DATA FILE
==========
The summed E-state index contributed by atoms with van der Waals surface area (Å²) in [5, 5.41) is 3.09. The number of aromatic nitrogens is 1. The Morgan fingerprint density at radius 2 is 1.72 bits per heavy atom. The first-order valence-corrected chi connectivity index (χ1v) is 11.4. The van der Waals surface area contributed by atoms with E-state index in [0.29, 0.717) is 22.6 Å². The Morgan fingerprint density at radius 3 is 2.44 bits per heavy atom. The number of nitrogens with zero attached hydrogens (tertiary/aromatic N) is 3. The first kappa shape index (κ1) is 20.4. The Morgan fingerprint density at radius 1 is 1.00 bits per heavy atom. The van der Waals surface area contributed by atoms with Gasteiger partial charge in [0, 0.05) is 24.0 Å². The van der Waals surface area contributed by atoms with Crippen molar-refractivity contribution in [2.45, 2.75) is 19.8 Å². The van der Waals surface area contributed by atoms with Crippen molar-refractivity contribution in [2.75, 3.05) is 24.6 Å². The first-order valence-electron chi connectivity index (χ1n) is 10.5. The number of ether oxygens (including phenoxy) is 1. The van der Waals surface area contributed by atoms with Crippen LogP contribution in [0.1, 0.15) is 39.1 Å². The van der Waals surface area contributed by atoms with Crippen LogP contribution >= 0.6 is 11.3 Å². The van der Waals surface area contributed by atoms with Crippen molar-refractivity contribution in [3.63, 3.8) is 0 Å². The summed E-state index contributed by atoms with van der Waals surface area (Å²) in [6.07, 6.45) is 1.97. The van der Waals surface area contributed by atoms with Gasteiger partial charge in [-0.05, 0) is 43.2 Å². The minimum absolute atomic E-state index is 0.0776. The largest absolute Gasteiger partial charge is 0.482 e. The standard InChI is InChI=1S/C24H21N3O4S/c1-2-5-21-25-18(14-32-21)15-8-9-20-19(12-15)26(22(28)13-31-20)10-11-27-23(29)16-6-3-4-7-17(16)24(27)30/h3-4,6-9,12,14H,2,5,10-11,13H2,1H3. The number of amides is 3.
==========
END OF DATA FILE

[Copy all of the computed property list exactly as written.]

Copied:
The summed E-state index contributed by atoms with van der Waals surface area (Å²) in [5, 5.41) is 3.09. The number of aromatic nitrogens is 1. The Morgan fingerprint density at radius 2 is 1.72 bits per heavy atom. The first-order valence-corrected chi connectivity index (χ1v) is 11.4. The van der Waals surface area contributed by atoms with E-state index in [0.29, 0.717) is 22.6 Å². The Morgan fingerprint density at radius 3 is 2.44 bits per heavy atom. The number of nitrogens with zero attached hydrogens (tertiary/aromatic N) is 3. The first kappa shape index (κ1) is 20.4. The Morgan fingerprint density at radius 1 is 1.00 bits per heavy atom. The van der Waals surface area contributed by atoms with Gasteiger partial charge in [0, 0.05) is 24.0 Å². The van der Waals surface area contributed by atoms with Crippen molar-refractivity contribution in [2.45, 2.75) is 19.8 Å². The van der Waals surface area contributed by atoms with Crippen molar-refractivity contribution in [2.75, 3.05) is 24.6 Å². The first-order valence-electron chi connectivity index (χ1n) is 10.5. The number of ether oxygens (including phenoxy) is 1. The van der Waals surface area contributed by atoms with Crippen LogP contribution in [0.1, 0.15) is 39.1 Å². The van der Waals surface area contributed by atoms with Crippen LogP contribution >= 0.6 is 11.3 Å². The van der Waals surface area contributed by atoms with Crippen molar-refractivity contribution in [3.63, 3.8) is 0 Å². The summed E-state index contributed by atoms with van der Waals surface area (Å²) in [6.07, 6.45) is 1.97. The van der Waals surface area contributed by atoms with Gasteiger partial charge in [-0.05, 0) is 43.2 Å². The minimum absolute atomic E-state index is 0.0776. The largest absolute Gasteiger partial charge is 0.482 e. The standard InChI is InChI=1S/C24H21N3O4S/c1-2-5-21-25-18(14-32-21)15-8-9-20-19(12-15)26(22(28)13-31-20)10-11-27-23(29)16-6-3-4-7-17(16)24(27)30/h3-4,6-9,12,14H,2,5,10-11,13H2,1H3. The number of amides is 3.